General Electric announced Monday it will freeze its US pension plan for about 20,000 workers to help clean up the company’s beleaguered balance sheet.
Years of inattention, low interest rates and shrinking profits have left GE with one of the largest pension shortfalls in Corporate America.
GE said it will pre-fund $4 billion to $5 billion of its pension obligations for 2021 and 2022 and offer lump-sum payouts to 100,000 former employees who have not started their monthly payments yet. GE is also freezing supplementary pension benefits for about 700 employees who became executives prior to 2011. To fund the pensions through 2022, the company said it will use a portion of the $38 billion of cash it plans to raise from asset sales.
Together, the moves are aimed at slashing GE’s pension deficit by between $5 billion and $8 billion, helping reduce the struggling company’s mountain of liabilities.
The maker of light bulbs, MRI machines and jet engines said the steps will not impact GE retirees who are already collecting pensions. It also will not affect employees with production benefits.
GE closed its pension to new hires in 2012. The pension freeze for salaried workers will go into effect January 1, 2021, meaning those workers will not earn additional pension benefits, though they will keep what they have already earned.
GE said that starting in early 2021, it will contribute 3% of eligible compensation to the company’s 401(k) plan and provide matching contributions of 50% on up to 8% of eligible compensation. For the first two years, GE will provide an extra 2% to the 401(k) plans.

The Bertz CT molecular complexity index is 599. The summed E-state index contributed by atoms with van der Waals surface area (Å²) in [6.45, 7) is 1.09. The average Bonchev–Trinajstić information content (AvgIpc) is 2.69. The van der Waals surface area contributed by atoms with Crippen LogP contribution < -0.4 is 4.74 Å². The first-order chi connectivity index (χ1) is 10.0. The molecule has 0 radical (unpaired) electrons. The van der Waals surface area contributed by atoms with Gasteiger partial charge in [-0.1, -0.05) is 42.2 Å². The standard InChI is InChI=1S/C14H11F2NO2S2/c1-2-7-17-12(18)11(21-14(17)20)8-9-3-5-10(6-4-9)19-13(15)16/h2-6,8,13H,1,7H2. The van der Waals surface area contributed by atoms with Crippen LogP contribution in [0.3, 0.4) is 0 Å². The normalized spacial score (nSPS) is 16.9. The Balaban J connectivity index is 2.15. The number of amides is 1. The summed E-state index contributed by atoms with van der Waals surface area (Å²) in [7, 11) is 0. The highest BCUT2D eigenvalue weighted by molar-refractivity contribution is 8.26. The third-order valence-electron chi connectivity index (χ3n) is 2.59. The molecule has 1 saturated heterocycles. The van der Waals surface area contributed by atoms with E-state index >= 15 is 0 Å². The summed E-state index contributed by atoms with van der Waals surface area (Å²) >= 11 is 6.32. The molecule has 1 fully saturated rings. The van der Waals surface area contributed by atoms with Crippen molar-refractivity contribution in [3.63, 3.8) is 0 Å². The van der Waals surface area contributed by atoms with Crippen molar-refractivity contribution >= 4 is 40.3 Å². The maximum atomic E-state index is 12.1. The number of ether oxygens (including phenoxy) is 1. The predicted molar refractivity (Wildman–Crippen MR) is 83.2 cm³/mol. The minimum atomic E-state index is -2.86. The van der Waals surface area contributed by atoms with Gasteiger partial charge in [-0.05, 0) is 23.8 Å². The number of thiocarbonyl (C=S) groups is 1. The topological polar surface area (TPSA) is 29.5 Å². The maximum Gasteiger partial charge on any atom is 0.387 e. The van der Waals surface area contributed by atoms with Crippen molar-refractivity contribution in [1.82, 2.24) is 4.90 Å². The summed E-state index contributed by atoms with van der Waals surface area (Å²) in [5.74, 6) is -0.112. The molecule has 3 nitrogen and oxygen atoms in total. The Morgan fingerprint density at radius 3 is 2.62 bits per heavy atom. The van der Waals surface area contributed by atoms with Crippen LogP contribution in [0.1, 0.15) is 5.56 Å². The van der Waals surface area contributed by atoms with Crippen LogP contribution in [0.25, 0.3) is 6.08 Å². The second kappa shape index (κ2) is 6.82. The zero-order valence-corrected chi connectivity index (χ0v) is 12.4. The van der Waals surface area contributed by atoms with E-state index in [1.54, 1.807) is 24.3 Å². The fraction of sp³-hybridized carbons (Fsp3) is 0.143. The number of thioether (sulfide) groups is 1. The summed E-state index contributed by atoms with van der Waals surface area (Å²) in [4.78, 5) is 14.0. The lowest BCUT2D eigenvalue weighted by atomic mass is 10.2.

GE aims to slash debt by $25 billion
The freeze comes as GE CEO Larry Culp is trying to urgently repair GE’s balance sheet, which is saddled with too much debt because of the company’s shrinking profits, lofty pension shortfall and poorly-timed deals. GE has slashed its dividend to a penny, laid off workers and unloaded long-held businesses.
It’s all part of an effort to cut GE’s industrial net debt by about $25 billion. Pension obligations represent almost half of GE’s $54 billion of industrial net debt.
“Returning GE to a position of strength has required us to make several difficult decisions, and today’s decision to freeze the pension is no exception,” Kevin Cox, chief human resources officer at GE, said in a statement.
GE’s pension problems are another example of how the company’s questionable spending decisions left the company in financial trouble. GE had a pension surplus of nearly $15 billion in 2001, when former CEO Jack Welch was replaced by Jeff Immelt.
GE’s pension shortfall
As of the end of 2018, GE’s pension plans were underfunded by $22.4 billion, filings show. That’s the largest gap in dollars in the S&P 500, according to S&P Dow Jones Indices. The next-closest companies in terms of pension shortfalls are Boeing and ExxonMobil, at $15.3 billion and $12.9 billion, respectively.
On a percentage basis, GE’s pension plans were about 75% funded as of the end of last year. That’s well below the S&P 500’s 86% pension funding ratio, according to S&P. The steps announced by GE on Monday would lift its pension funding status to about 80% or higher.
GE made $6 billion of voluntary contributions in 2018 to cover its pension requirements in 2019 and 2020.
Corporate pensions have been pressured by the past decade of extremely low interest rates, which forced companies to assume lower returns. Pension funds typically invest 40% or more of their assets in bonds like low-yielding government debt.
Interest rates have been driven even lower in recent quarters by the slowing global economy and central bank efforts to boost growth. That poses a risk for GE, which has large pension and insurance liabilities.
GE recently warned that “lower interest rates could adversely affect our earnings and cash flows.”
The pension moves by GE come as part of a broader shift in Corporate America away from pension plans. A GE spokesperson noted that most of the company’s industrial rivals have moved away from pension plans, including Caterpillar, Boeing and Lockheed Martin.
“Over the past three decades, corporations in the private sector have successfully shifted the responsibility of retirement to individuals,” Howard Silverblatt, senior index analyst at S&P Dow Jones Indices, wrote in a recent report.